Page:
Kit Review: Dragon Models Limited 1/35 scale Kit No. 3520; SS-1c 'SCUD B' w
/MAZ-543 TEL; 355 parts (354 in grey styrene, 1 sheet of clear styrene); pr
ices varies from US$29.95 in Shanghai Dragon releases to US$69.95 in its cu
Advantages: first kit of this vehicle in this scale in styrene, simple, eas
y to assemble
Disadvantages: now 22 year old molds have not aged well; some parts trickie
r than others to assemble
Recommendation: for all Soviet missile and Cold War fans
Back in 1976 I scratchbuilt a model of the Soviet SS-1c SCUD B missile sys
tem while I was living in Virginia. It was not very good as I had no idea o
f the accurate dimensions of the vehicle and its components. I was disappoi
nted with the results.
But three years later, on 1 January 1979 I started on a second one with so
me good photos and good dimensions of the missile and launcher. It took nea
rly five months but at the end of that time I had an accurate model of the
SCUD B and the 9P117 launcher for the missile. It had an engine, all doors
operated, the missile elevated and rotated on its launcher, and it was also
able to demonstrate the self-loading option of the original launcher.
The model did well at shows and won many awards, and also doubled as a tea
ching tool for explaining Soviet tactical nuclear delivery systems. The las
t time I placed it in a competition was in 1991 at the Association of Milit
ary Modelers show in Aberdeen, Maryland. Attending that show were Freddie L
eung, head of Dragon Models, and Tony Chin, who at that time was the head o
f the Marco Polo office that imported Dragon kits into the US. Both of them
liked the SCUD B model and Freddie noted that they were preparing a kit of
it but had some problems they had not worked out on the model. I gave them
the SCUD B model, which I had nicknamed "Bruce" after the mechanical shark
in "Jaws". They bought a tackle box, carefully packed it up and took it ba
ck to Hong Kong.
This kit appeared the next year (1992) and has remained in production on a
nd off ever since. At the time of its introduction it was an impressive mod
el and could be made into a very good representation of the actual vehicle
and missile. At that time its parts count of over 350 was an exception to t
he rule and imposing.
So what has happened over the last 22 years. Plenty. First off the Soviet
Union collapsed and after a time all of its SCUD launchers were scrapped. O
ther countries sold theirs off and first the Budge Collection and then IWM
Duxford inherited one from the Czech Republic (another went to the Littlefi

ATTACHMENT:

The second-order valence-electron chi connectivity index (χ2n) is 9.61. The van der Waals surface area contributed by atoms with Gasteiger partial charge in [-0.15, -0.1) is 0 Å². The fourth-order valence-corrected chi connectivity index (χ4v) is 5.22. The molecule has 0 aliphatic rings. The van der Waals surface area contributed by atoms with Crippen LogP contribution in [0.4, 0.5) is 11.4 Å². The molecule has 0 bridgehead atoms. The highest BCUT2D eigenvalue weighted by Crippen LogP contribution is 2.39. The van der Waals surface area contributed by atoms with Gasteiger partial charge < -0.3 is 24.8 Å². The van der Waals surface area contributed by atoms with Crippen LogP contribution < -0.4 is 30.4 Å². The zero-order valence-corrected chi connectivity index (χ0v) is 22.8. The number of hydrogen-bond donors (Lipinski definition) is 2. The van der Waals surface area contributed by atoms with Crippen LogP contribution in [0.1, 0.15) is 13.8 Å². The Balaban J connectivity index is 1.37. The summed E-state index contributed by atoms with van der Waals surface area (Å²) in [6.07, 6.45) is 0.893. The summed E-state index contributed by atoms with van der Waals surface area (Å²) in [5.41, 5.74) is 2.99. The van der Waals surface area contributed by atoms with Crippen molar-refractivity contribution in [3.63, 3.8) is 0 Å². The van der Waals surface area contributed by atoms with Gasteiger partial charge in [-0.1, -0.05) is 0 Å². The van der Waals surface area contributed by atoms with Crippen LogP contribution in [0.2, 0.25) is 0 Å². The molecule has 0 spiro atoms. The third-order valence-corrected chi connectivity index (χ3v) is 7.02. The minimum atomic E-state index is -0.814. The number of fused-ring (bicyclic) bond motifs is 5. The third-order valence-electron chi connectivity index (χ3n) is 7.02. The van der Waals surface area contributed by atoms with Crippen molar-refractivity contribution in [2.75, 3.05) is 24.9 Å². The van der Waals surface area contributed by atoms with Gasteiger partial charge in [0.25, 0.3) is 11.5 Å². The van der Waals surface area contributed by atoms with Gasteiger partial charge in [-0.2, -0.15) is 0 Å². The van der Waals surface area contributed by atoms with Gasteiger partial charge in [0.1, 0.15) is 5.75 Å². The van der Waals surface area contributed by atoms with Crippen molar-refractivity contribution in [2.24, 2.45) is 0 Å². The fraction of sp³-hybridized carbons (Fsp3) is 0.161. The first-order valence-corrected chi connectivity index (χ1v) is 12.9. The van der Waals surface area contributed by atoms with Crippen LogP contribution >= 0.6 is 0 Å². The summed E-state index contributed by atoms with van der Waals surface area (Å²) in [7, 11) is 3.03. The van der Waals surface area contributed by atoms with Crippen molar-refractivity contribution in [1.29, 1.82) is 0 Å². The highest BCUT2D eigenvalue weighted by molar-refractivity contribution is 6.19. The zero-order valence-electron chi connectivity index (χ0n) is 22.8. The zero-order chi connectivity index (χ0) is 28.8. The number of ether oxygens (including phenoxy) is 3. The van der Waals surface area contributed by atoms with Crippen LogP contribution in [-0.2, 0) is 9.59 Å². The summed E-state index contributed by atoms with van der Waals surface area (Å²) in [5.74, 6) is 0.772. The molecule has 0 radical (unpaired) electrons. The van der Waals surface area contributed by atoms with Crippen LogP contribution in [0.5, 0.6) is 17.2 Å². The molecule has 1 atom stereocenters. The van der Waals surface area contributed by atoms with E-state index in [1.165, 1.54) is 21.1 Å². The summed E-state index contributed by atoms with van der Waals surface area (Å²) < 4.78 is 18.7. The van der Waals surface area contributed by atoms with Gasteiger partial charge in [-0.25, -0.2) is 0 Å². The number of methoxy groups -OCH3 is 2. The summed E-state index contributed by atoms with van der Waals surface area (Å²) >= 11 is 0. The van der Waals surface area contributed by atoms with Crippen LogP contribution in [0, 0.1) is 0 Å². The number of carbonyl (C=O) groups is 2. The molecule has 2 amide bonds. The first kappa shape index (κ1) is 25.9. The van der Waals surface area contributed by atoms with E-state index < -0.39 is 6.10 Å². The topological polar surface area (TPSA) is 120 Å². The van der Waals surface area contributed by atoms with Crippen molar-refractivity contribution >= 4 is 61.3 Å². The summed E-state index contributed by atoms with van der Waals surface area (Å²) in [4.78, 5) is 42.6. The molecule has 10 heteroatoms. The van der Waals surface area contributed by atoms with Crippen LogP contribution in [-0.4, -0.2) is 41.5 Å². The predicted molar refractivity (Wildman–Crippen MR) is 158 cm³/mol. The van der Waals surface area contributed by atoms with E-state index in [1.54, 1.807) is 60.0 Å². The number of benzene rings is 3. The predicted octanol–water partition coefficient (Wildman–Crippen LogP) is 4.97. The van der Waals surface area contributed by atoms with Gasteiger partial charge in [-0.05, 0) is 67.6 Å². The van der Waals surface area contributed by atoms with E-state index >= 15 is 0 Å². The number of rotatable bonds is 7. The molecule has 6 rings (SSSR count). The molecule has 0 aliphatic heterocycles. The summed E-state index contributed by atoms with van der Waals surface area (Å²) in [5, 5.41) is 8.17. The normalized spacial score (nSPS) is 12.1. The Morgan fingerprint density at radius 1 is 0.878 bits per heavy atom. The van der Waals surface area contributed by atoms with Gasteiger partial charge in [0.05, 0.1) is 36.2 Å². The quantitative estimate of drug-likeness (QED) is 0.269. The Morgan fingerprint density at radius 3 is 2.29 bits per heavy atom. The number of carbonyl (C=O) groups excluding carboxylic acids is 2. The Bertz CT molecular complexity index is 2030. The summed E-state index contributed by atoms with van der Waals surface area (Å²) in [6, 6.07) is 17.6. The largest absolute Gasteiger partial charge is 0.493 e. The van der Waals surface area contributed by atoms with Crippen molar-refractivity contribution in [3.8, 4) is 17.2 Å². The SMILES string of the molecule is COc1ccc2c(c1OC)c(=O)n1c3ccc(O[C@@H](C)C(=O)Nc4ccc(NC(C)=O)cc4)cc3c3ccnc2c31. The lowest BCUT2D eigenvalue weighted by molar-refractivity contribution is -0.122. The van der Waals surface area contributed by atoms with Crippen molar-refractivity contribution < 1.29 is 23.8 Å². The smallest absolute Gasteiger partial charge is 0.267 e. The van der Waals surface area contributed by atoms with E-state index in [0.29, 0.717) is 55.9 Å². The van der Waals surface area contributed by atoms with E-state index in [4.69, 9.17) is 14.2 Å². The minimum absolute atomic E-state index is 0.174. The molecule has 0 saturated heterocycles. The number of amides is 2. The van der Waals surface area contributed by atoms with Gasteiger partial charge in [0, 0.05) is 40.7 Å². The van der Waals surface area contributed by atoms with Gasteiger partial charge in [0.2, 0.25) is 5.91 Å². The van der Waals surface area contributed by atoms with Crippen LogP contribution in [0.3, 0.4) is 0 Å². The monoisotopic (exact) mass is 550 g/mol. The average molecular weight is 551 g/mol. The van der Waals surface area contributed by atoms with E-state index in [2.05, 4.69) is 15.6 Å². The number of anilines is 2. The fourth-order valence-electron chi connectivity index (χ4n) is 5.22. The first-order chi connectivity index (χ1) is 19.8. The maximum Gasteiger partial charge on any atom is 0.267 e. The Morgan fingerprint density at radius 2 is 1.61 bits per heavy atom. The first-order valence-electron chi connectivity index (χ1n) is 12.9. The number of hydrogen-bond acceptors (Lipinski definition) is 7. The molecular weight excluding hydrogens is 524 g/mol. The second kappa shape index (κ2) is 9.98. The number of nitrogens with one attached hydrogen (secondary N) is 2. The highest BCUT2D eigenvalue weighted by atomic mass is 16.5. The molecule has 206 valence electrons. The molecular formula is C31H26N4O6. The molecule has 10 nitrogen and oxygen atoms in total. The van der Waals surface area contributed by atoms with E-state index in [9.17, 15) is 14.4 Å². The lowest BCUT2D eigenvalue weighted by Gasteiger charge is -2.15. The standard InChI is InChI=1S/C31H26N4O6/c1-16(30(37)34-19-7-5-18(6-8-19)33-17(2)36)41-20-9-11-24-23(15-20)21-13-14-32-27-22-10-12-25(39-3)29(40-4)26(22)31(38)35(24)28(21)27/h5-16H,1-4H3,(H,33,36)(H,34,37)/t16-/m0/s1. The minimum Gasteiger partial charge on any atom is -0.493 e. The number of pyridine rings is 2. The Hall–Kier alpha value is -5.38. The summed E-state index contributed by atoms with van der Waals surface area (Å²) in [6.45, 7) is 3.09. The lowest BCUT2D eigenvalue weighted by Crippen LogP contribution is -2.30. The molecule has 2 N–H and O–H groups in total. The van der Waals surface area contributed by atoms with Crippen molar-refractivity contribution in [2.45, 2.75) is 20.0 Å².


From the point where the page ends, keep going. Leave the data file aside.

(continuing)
eld Collection) with the result that the launchers and missiles were now av
ailable for open study. New molding methods and demand for more details cha
nged the direction of model kits in general and armored vehicles in specifi
In short the kit has been somewhat passed by time. The basics are still th
ere to make a good model but it will take work and after market additions (
generally new wheels/tires and etched metal) to bring the kit up to speed.
What you get in the box is the 9P117M version of the launcher, which did a
way with the self-loading features (big boxes and hydraulic arms on the sid
es of the elevation cradle) and made some minor changes to the central modu
le of the vehicle (one porthole per side).
The kit provides separate doors for the cabs and the central module, but d
etail is a bit sparse by today's standards (at the time only long-range sho
ts of open doors were seen so nobody had a close-up view of the inside). Th
e cabs were painted a seafoam green inside whereas the processing cabins in
the central module were an orangish color. (We now know all systems are co
lor coded - e.g. electric, fuel, water, air pressure and hydraulic lines ar
e all painted different colors).
The model is assembled by modules - chassis with wheels, cabs/engine hood,
service module, central module, launcher module, cradle and missile. Each
one is pretty straightforward and the only major parts to leave off until t
he end are the intra-module fenders (parts E8) in order to get them all to
fit on the chassis. The modules attach to the chassis in the order launch,
central, service and cab/hood. Once they are in the fenders may be cemented
between the central and service modules.
A separate base is included for the missile and it may be displayed by its
elf if desired.
Technical assistance was provided by Cookie Sewell (e.g. me), Steve Zaloga
and Barry Beldam.
Five different finishing options were provided with the kit: Iraqi (sand w
ith Arabic numerals); USSR (three color green/black/sand camouflage); Polan
d (green with national insignia on service module); Czech SSR (green with C
zech roundel on cab door) and East Germany (green with national marking on
service module). A decal sheet is provided but is missing all of the extens
ive markings found on the missile itself
Overall it still can be made into a good model but it will take some work.
Missing from this kit are all of the cables that connect the missile to th
e launcher (six of them) so you will need some fine black tubing to make th
em. The cabs need extra details and an R-123 radio set so some resin bits o
ther than new wheels are needed. Also, some etched metal will add snap to t
he details of the model. A good set of after-market decals or transfers wil
l spark up the missile a great deal. But at the end of the day, this kit ha
s only one-third the number of parts of at least one of the new release SCU
D kits so anyone who wants to build a good enough SCUD system should consid
er this kit.
NOTE: I never reviewed this kit when it was released, and with two new kits
coming wanted to provide a baseline comparsion for the new kits.
7 years ago